Christian E. Olivier is a Global Health Scholar.

I came to Yale in the fall of 2016 with a passion for change, and was met with a community who had exceeded that passion. I was awestruck at the voice and the presence that Yale students were granted. From YPU debates, political rallies, and quite honestly, popular Facebook pages such as Overheard at Yale and Yale Memes for Special Snowflake Teens, Yale students seemed to live their lives behind a microphone.

I embraced this culture from day one. I loved involving myself in political debates with my peers, even if it was more listening than speaking. I was enamored by writing and took a position as the Executive Director of the Yale Logos, a journal of Christian thought. I became ferociously involved with Chi Alpha, a Christian fellowship on campus who believes wholeheartedly in storytelling and letting our voices be heard. The idea that someone was hearing me and engaging with what I was saying was so normal to me, and I could not imagine living a life where my voice was stifled.

I applied for Global Health Scholars because I recognized the privilege that I have. I recognized that being heard was not universal. As I thought about my decision to apply, the same popular question kept ringing in my head: if a tree falls in a forest with no one there, does it make a sound at all? How many trees are falling every time that we take a breath? How many voices are crying out for help every time we stand behind the microphone with an audience at attention?

What can be done about it?

The community that surrounds Global Health Scholars visibly wrestles with these questions everyday. It is overseen by faculty who are dedicated to hands-on intervention and who never take refuge in the ivory tower of academia. It is also comprised of students who have a heart for service, the dedication to change the world, and the determination to roll their sleeves up for the sake of health equity. Their excitement about the program was evident at every info session. In these sessions, course requirements and workload found themselves in the footnotes, as field experience took the main stage.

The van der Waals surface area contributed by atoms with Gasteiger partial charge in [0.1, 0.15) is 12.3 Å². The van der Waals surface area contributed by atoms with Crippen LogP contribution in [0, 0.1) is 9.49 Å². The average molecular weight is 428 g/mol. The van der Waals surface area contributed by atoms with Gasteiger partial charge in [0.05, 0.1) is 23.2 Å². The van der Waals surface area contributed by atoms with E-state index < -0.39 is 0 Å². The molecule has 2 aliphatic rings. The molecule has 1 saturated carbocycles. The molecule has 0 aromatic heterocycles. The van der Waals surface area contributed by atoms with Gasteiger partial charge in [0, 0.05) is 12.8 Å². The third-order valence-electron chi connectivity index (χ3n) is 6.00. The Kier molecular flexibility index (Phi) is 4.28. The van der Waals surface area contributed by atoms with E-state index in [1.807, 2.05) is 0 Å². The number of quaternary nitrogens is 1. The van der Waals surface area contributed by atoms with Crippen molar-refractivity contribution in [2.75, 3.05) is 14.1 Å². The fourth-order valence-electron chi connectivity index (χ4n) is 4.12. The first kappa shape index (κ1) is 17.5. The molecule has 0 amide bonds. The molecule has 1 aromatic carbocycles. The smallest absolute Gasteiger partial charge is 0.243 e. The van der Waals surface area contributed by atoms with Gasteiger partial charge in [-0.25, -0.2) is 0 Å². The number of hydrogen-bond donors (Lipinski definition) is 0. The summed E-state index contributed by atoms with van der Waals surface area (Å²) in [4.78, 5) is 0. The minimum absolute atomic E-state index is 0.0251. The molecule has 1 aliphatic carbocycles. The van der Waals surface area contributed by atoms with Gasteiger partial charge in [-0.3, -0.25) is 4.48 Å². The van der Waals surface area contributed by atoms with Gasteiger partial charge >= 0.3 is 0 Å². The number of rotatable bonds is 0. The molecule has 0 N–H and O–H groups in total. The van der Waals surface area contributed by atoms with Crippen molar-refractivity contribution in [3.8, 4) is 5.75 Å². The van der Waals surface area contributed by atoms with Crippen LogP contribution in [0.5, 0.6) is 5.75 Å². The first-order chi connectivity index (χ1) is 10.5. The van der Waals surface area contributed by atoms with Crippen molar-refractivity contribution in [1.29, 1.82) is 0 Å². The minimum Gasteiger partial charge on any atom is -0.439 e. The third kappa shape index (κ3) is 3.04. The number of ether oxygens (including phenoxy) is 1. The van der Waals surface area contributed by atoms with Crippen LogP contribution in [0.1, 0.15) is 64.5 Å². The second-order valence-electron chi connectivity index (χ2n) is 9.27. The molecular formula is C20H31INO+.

Some examples of field experience projects done by Global Health Scholars include health disparities among Syrian Refugees, access to HPV screenings in Nicaragua, and uptake of PrEP in Malaysian Sex Workers. In speaking with any of the current Global Health Scholars, I never heard sentences like “it was such a great experience for me.” The conversations revolved around who benefitted from the work and was devoid of self-gratification. What also interested me about this particular community is that the faculty and directors of the program looked at the students presenting as if they were their own children. It was evident that this was a community who supported each other like family, and were likeminded in their pursuits. It was a community that, after submitting my application, I prayed every night to be a part of.

Upon my acceptance in the beginning of January in 2018, I joyfully and excitedly took laps around my house, obnoxiously sporting the email as if I had won a Gold Medal at the Olympics. All of Louisiana could hear me pounding on my chest and singing low quality pop covers. My dog Eli has not forgiven me for using him as my dance partner, and my windows still have cracks in them from my awful singing numbers. I was not excited about adding another line to my resume, or taking cool courses, or hob-nobbing with respected faculty. I was excited because I was now a part of a community of people willing to give a voice to those who have been on mute for so long.